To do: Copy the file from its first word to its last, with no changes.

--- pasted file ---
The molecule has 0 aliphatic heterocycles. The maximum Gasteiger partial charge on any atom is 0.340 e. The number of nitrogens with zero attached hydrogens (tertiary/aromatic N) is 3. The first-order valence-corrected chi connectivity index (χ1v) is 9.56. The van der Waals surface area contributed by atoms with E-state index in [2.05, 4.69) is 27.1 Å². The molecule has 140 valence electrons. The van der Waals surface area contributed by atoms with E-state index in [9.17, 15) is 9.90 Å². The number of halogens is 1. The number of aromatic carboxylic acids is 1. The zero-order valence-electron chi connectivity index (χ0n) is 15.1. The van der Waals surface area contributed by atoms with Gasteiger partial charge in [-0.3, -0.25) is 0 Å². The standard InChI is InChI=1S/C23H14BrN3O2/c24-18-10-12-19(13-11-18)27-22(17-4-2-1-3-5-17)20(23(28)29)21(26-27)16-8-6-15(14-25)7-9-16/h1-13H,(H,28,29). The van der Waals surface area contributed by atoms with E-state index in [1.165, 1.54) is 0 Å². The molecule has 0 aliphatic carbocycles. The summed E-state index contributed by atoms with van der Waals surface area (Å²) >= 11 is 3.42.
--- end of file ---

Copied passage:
The molecule has 0 aliphatic heterocycles. The maximum Gasteiger partial charge on any atom is 0.340 e. The number of nitrogens with zero attached hydrogens (tertiary/aromatic N) is 3. The first-order valence-corrected chi connectivity index (χ1v) is 9.56. The van der Waals surface area contributed by atoms with E-state index in [2.05, 4.69) is 27.1 Å². The molecule has 140 valence electrons. The van der Waals surface area contributed by atoms with E-state index in [9.17, 15) is 9.90 Å². The number of halogens is 1. The number of aromatic carboxylic acids is 1. The zero-order valence-electron chi connectivity index (χ0n) is 15.1. The van der Waals surface area contributed by atoms with Gasteiger partial charge in [-0.3, -0.25) is 0 Å². The standard InChI is InChI=1S/C23H14BrN3O2/c24-18-10-12-19(13-11-18)27-22(17-4-2-1-3-5-17)20(23(28)29)21(26-27)16-8-6-15(14-25)7-9-16/h1-13H,(H,28,29). The van der Waals surface area contributed by atoms with E-state index in [1.165, 1.54) is 0 Å². The molecule has 0 aliphatic carbocycles. The summed E-state index contributed by atoms with van der Waals surface area (Å²) >= 11 is 3.42.